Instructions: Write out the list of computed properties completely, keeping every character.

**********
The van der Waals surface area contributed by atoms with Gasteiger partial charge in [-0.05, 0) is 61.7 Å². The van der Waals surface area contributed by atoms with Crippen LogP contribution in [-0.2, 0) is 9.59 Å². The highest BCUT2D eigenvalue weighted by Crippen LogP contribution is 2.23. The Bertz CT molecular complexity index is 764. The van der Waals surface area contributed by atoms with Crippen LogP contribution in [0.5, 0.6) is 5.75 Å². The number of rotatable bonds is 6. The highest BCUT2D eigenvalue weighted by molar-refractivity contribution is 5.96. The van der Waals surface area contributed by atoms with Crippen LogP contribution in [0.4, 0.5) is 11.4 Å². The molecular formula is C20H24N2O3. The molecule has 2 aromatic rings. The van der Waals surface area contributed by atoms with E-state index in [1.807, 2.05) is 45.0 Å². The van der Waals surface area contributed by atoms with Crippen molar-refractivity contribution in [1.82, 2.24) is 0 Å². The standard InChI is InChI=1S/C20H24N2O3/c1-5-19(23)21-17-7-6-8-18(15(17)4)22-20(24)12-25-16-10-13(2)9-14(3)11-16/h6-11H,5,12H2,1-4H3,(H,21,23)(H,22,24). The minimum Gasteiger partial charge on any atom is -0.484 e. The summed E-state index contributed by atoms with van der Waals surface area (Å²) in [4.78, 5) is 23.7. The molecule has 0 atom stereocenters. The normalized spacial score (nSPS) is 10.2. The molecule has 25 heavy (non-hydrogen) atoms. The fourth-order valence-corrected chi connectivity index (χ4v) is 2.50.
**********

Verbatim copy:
The van der Waals surface area contributed by atoms with Gasteiger partial charge in [-0.05, 0) is 61.7 Å². The van der Waals surface area contributed by atoms with Crippen LogP contribution in [-0.2, 0) is 9.59 Å². The highest BCUT2D eigenvalue weighted by Crippen LogP contribution is 2.23. The Bertz CT molecular complexity index is 764. The van der Waals surface area contributed by atoms with Crippen LogP contribution in [0.5, 0.6) is 5.75 Å². The number of rotatable bonds is 6. The highest BCUT2D eigenvalue weighted by molar-refractivity contribution is 5.96. The van der Waals surface area contributed by atoms with Crippen LogP contribution in [0.4, 0.5) is 11.4 Å². The molecular formula is C20H24N2O3. The molecule has 2 aromatic rings. The van der Waals surface area contributed by atoms with E-state index in [1.807, 2.05) is 45.0 Å². The van der Waals surface area contributed by atoms with Crippen molar-refractivity contribution in [1.82, 2.24) is 0 Å². The standard InChI is InChI=1S/C20H24N2O3/c1-5-19(23)21-17-7-6-8-18(15(17)4)22-20(24)12-25-16-10-13(2)9-14(3)11-16/h6-11H,5,12H2,1-4H3,(H,21,23)(H,22,24). The minimum Gasteiger partial charge on any atom is -0.484 e. The summed E-state index contributed by atoms with van der Waals surface area (Å²) in [4.78, 5) is 23.7. The molecule has 0 atom stereocenters. The normalized spacial score (nSPS) is 10.2. The molecule has 25 heavy (non-hydrogen) atoms. The fourth-order valence-corrected chi connectivity index (χ4v) is 2.50.